top of page

Miriam's Legacy Quenches Thirst for Life

Miriam McCoy, the matriarch of her family and a Texas philanthropist, passed away on 14 June 2023 at the golden age of ninety-eight. Owning rescue dogs her entire Life, Miriam was a woman of compassion for the challenges a Life journey unveils for both human and canine health.

Miriam's Legacy Pumps Life

Water is Life. Fresh water is necessary for the survival of all living organisms on Earth, and LGCR would not have opened by Christmas 2020, on time and within budget, had it not been for Miriam's gracious gift to fund our water well.

Upon reading the following Austin American Statesman article, Miriam and Rhonda Minardi (LGCR Founder) discussed LGCR's vision, the mission for adoption-disadvantaged senior dogs, and fundraising challenges amid the COVID-19 pandemic.

Since then and always, Miriam's Water Well quenches old dogs' thirst for Life, and we are forever grateful.

Austin American Statesman Reprint

Rhonda Minardi wondered why she was working so hard. The 54-year-old Georgetown massage therapist had three jobs, including working at a local hospital.

She had her epiphany in December, when she picked up her husky, Blaze, from a dog day care. She saw a Christmas tree that featured names of dogs at the Williamson County Animal Shelter that needed items, like blankets. She ended up buying items for 20 of the dogs and realized they were all seniors, she said.

She didn’t like the idea of the dogs spending what was left of their lives in a shelter, Minardi said. That’s when she decided to buy land and build a place where senior dogs could have a “forever” home, she said. Minardi bought 4.5 acres of land in Bertram in Burnet County in January and broke ground for her project called Living Grace Canine Ranch on June 20.

“It made sense why I was working so hard, because I needed the money to buy that land,” she said. She was also working as a massage therapist at a spa in Austin and for two chiropractors in Georgetown.

“Many of them have never known what love was, or had love and lost it when their owners died, or had to leave them behind,” she said of the dogs.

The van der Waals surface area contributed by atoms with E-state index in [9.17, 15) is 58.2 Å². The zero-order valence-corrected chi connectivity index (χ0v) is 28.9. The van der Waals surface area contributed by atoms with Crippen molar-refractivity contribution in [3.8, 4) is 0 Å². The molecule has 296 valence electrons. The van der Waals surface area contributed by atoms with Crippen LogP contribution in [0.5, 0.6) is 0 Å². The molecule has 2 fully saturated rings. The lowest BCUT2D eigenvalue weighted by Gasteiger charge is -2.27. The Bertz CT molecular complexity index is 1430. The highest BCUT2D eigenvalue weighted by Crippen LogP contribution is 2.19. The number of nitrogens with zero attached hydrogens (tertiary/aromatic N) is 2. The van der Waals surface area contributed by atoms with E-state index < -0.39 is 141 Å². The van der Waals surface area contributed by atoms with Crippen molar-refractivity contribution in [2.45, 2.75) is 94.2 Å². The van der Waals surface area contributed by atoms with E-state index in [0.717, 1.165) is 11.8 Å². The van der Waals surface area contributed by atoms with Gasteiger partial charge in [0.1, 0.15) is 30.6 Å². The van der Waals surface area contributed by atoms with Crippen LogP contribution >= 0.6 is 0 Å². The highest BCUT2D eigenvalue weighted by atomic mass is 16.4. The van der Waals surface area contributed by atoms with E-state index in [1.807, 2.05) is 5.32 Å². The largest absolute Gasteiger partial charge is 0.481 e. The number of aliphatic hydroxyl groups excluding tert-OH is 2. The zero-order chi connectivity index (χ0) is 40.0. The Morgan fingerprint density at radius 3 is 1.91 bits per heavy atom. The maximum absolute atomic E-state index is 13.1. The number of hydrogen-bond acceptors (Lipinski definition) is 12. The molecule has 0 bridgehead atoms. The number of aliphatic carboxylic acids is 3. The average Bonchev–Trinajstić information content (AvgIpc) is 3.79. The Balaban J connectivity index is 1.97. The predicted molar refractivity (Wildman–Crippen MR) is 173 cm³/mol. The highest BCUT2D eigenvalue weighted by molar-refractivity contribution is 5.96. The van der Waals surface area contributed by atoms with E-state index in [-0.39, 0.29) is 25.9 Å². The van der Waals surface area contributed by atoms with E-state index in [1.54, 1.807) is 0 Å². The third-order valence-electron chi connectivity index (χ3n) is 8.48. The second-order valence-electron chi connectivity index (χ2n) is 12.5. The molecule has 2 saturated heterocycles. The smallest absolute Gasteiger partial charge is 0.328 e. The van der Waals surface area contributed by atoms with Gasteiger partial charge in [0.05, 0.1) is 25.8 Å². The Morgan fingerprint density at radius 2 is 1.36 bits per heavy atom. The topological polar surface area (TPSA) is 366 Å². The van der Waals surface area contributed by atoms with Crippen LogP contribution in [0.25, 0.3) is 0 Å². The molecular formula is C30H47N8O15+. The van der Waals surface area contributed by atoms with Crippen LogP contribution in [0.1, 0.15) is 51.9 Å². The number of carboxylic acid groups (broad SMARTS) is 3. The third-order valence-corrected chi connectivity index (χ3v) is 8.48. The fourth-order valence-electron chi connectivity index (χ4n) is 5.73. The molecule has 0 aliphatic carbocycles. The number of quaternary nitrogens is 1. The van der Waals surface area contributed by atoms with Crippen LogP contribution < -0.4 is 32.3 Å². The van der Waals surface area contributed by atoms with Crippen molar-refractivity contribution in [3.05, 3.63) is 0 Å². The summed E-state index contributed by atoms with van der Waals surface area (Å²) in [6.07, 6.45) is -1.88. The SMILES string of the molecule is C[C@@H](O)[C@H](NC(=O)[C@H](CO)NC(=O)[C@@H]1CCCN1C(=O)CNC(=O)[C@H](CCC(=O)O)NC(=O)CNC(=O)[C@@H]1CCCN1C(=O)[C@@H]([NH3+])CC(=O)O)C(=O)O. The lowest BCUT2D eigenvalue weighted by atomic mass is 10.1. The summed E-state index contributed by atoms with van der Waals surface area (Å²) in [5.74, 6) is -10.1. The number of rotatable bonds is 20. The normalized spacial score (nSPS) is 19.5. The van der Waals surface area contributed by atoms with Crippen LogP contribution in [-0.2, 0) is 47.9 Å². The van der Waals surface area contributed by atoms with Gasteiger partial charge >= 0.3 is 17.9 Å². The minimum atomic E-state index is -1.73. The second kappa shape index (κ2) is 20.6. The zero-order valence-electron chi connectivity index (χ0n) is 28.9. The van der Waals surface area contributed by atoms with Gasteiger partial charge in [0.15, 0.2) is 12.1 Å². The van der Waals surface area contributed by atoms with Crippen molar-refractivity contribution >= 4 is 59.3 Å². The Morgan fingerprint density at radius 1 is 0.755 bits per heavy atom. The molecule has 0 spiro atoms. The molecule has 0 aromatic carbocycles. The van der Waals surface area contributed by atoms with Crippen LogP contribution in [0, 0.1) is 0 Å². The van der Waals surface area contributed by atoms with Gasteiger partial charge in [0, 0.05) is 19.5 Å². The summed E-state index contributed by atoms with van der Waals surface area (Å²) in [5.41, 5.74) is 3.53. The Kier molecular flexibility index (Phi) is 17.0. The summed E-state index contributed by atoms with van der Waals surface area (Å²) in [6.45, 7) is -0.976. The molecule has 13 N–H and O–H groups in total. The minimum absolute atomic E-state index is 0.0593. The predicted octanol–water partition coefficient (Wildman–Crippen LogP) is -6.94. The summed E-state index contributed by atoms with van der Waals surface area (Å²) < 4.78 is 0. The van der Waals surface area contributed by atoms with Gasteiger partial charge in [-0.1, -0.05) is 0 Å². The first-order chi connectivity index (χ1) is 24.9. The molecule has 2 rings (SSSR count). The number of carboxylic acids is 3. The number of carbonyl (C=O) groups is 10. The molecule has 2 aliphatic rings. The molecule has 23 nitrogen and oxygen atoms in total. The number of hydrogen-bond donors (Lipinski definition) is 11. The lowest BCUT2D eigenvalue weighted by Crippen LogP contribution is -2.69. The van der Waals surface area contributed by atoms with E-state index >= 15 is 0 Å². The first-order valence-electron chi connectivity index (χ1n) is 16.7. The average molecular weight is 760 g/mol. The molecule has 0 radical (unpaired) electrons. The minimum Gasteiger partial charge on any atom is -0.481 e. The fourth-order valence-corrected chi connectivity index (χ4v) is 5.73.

The first building she has planned will house 16 to 22 senior dogs, who will each have their own room with a bed and a doggy door leading to a patio outside. They also will be walked every day and will have an inside play area, she said. Minardi also plans to play music for the dogs in their rooms with calm tones to help relax them.

“This is not a kennel or a shelter,” she said. “This is about love and being with people and other animals.”

A caretaker will live with the dogs in an apartment in the building, she said. Minardi said she hopes to have the 2,280-square-foot building erected by October and will ask for volunteers to help her design the inside of it.

“I started crying because I’d never seen anything like it,” Minardi said.

Minardi said she later learned the dog is mostly deaf and blind from having neglected infections, has a prolapsed uterus from having too many puppies, has a bullet in one of her feet and also suffers from heartworms, a torn tendon, a collapsed trachea and mange.

She also discovered Gracie, who now lives with her, had 100 dog bite marks on her head. Gracie is not strong enough to have surgery for many of her ailments but is getting treatment for heartworms, has a brace for her leg and is on pain management medicine, Minardi said.

Her fur is growing back and she seems to have regained a little bit of her hearing from having her ear infections treated.

“She is full of love,” Minardi said. “… When I come home, she runs to me and sticks her head into my chest like she is trying to hug me.”

Gracie will not be living at the sanctuary because she is not strong enough, Minardi said. But the dogs that will live there will never have to leave, she said.

“Once they come to Living Grace, they have already been traumatized and I’m not moving them again,” Minardi said.

Our gratitude to Claire Osborn, Austin American Statesman journalist, whose coverage of LGCR ignited prominent national media interests, such as The Washington Post and Southern Living Magazine. Source:


bottom of page